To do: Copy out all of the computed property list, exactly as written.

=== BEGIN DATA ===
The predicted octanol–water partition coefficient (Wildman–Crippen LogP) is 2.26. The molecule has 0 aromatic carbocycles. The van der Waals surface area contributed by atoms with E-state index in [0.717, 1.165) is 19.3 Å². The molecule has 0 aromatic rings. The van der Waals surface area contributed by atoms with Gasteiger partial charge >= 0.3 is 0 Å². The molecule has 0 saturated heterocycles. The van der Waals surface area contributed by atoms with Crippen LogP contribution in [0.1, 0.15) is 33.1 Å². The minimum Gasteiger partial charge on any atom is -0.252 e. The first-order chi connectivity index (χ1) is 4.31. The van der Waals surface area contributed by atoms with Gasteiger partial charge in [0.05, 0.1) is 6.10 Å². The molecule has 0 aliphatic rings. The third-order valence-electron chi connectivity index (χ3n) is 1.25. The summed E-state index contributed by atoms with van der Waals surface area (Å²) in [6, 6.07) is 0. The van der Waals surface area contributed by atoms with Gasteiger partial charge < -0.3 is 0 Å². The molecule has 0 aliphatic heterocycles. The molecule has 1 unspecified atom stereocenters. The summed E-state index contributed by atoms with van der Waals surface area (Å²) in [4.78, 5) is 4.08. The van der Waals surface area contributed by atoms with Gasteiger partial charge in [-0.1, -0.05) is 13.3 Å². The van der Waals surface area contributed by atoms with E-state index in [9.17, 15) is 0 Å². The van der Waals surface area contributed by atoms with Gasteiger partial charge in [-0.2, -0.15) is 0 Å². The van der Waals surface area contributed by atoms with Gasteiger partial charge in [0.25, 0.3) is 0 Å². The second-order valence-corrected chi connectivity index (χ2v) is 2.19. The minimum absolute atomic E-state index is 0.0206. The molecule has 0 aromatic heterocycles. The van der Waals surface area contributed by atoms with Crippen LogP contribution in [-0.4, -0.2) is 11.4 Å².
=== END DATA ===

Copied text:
The predicted octanol–water partition coefficient (Wildman–Crippen LogP) is 2.26. The molecule has 0 aromatic carbocycles. The van der Waals surface area contributed by atoms with E-state index in [0.717, 1.165) is 19.3 Å². The molecule has 0 aromatic rings. The van der Waals surface area contributed by atoms with Gasteiger partial charge >= 0.3 is 0 Å². The molecule has 0 saturated heterocycles. The van der Waals surface area contributed by atoms with Crippen LogP contribution in [0.1, 0.15) is 33.1 Å². The minimum Gasteiger partial charge on any atom is -0.252 e. The first-order chi connectivity index (χ1) is 4.31. The van der Waals surface area contributed by atoms with Gasteiger partial charge in [0.05, 0.1) is 6.10 Å². The molecule has 0 aliphatic rings. The third-order valence-electron chi connectivity index (χ3n) is 1.25. The summed E-state index contributed by atoms with van der Waals surface area (Å²) in [6, 6.07) is 0. The van der Waals surface area contributed by atoms with Gasteiger partial charge < -0.3 is 0 Å². The molecule has 0 aliphatic heterocycles. The molecule has 1 unspecified atom stereocenters. The summed E-state index contributed by atoms with van der Waals surface area (Å²) in [4.78, 5) is 4.08. The van der Waals surface area contributed by atoms with Gasteiger partial charge in [-0.1, -0.05) is 13.3 Å². The van der Waals surface area contributed by atoms with E-state index in [9.17, 15) is 0 Å². The van der Waals surface area contributed by atoms with Gasteiger partial charge in [-0.2, -0.15) is 0 Å². The van der Waals surface area contributed by atoms with Gasteiger partial charge in [0.25, 0.3) is 0 Å². The second-order valence-corrected chi connectivity index (χ2v) is 2.19. The minimum absolute atomic E-state index is 0.0206. The molecule has 0 aromatic heterocycles. The van der Waals surface area contributed by atoms with Crippen LogP contribution in [-0.4, -0.2) is 11.4 Å².